Anyway. Enough about my breasts and milk production. On to a more important topic. And that is Jace's progress. He is doing so great, you guys. I almost hate to say that because I don't want to jinx it. He is gaining weight. As of right now, he is 4 pounds 14.5 ounces. Almost 5 pounds! Go Jace! It's amazing. His weight gain is not a concern and not what's keeping him in the NICU. He is also holding his body temperature well and he isn't having any sleep apnea episodes. More great news, and again, those things aren't what's keeping him in the NICU. He will be off of the IV antiviral as of today, and they will start him on an oral version of the antiviral. More great news because that means his PICC line gets to come out (one less accessory) AND since it will be an oral form of the antiviral that means we can administer it AT HOME! The only thing keeping him in the NICU is his feeding skills (or lack thereof). He has to start feeding better off of the nipple (bottle or breast), before they will allow him to come home. And that could take weeks. It can take weeks because they don't just throw these babies into nipple feedings. It takes a lot of energy for these itty bitty babies to suck from a nipple and the last thing we want them to do is overwork themselves. So they start with one feeding a day. Then, once the baby finishes an entire bottle they move on to one feeding per shift (night shift and day shift), or two feedings per day. Then once they master that, and by mastering I mean they have to finish the entire feeding and have zero problems, they will move on to 3 feedings per day, and so on and so on until all of their feedings are nipple feedings and they are completely off the Gavage tube feedings. The gavage tube is used for infants who do not have the strength or muscle coordination to breastfeed or drink from a bottle, and that is what Jace is currently being fed by except for the one nipple feeding he's getting daily. So now you can see how something as small as him being unable to feed on his own can keep him in the hospital for several more weeks. However, if that is the only "problem" that Jace has, we will take it.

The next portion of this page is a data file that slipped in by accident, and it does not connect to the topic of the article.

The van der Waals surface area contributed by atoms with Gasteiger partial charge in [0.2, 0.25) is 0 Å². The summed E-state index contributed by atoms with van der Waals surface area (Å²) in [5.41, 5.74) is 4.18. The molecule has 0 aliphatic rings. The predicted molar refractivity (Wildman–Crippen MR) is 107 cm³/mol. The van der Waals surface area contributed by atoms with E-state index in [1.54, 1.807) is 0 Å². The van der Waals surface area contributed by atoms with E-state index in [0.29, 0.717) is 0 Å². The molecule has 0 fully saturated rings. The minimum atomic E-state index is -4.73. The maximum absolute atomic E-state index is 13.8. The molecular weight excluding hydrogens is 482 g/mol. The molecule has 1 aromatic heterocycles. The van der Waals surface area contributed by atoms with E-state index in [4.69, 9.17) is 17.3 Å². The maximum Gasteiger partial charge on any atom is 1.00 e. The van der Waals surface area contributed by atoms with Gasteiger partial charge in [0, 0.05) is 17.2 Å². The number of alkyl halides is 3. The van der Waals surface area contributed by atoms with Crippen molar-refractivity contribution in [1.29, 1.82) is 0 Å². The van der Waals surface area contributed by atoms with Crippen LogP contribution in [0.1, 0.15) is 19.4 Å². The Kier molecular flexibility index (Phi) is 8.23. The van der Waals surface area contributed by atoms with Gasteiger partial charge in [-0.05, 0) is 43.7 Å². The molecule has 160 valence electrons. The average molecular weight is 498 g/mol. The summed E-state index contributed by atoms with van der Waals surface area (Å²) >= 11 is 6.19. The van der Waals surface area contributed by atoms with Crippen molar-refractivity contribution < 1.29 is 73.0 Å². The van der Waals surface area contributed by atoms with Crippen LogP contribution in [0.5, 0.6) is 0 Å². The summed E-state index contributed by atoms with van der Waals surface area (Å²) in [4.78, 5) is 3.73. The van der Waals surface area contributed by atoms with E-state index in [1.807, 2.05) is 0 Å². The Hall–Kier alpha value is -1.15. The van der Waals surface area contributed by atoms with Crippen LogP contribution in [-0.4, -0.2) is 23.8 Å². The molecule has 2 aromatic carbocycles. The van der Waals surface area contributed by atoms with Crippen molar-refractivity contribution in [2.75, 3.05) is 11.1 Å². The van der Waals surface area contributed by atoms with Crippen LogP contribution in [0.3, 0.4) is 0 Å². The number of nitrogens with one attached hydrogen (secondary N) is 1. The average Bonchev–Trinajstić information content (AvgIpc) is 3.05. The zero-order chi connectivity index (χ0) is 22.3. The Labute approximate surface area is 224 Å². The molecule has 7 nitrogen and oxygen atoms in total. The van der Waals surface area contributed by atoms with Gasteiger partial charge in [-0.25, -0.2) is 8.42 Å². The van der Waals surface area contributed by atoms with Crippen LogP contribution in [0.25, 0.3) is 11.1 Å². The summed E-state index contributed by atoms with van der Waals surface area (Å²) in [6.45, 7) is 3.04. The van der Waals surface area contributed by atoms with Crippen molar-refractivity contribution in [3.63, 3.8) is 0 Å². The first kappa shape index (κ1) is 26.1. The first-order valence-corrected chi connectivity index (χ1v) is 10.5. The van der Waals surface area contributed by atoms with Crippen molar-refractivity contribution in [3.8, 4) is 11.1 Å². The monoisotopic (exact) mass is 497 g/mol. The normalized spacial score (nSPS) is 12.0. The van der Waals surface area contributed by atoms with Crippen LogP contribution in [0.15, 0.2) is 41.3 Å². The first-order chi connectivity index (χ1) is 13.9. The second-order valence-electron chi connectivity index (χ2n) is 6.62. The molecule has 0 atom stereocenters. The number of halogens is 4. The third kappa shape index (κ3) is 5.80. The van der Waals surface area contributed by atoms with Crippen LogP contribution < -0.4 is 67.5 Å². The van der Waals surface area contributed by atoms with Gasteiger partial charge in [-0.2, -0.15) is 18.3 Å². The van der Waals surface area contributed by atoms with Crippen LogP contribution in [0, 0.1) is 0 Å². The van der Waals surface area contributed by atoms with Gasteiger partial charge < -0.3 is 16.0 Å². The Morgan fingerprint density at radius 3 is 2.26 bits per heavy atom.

I recognize all too well how incredibly lucky we are. NICU babies, let alone NICU babies with CMV, all have their own battles to fight. Two nights ago Big Jace texted me while he was at the hospital and said, "they admitted a new baby tonight. The new baby is so small and I don't know if it's a he or she but we need to pray for the parents and baby. This baby has to maybe be 2 lbs". And I cannot tell you how hard that hit me. It's like this: before having a NICU baby, I would see pictures of preemies and think to myself how small they were and how scary that must be for the parents. But now that we are living it, it has a much deeper meaning and connection. Your heart BREAKS for the smaller babies alongside yours. Your heart breaks for the fellow NICU parents who you see day in and day out. It's a whole new world being a part of the NICU. It really truly opens your eyes to so much. We will never be the same after this experience.

I think that's it for now though. I'm sure I'll have more to update y'all in the next few days to come, and even if I don't have any updates I'm going to try and write more often about my experience with the NICU and with CMV. Big Jace and I sometimes get so frustrated because we both feel that the education and awareness for CMV is nonexistent and that needs to change.

Oh, and two more things. The first: I wanted to ask you all for one thing. Please continue to pray for us. Pray for Little Jace's health and his life and that he will be able to come home soon and that he will thrive and do well and live the best life. And please pray for all of the NICU babies locally and around the world. Their voices are so little, and they need us to advocate and pray for them. Secondly: A huge THANK YOU to everyone who has been bringing us dinner and sending us gifts and saying prayers this whole time. I cannot explain how much it means to us to have so much support! We have gotten meals almost every night since I have been home! We even got the biggest box I've ever seen full of goodies from Omaha Steaks. We have gotten so many clothes for Jace that I haven't had to buy anything yet. Our freezer and our hearts are so full and I PROMISE to pay all of this kindness and generosity forward! Praise Jesus!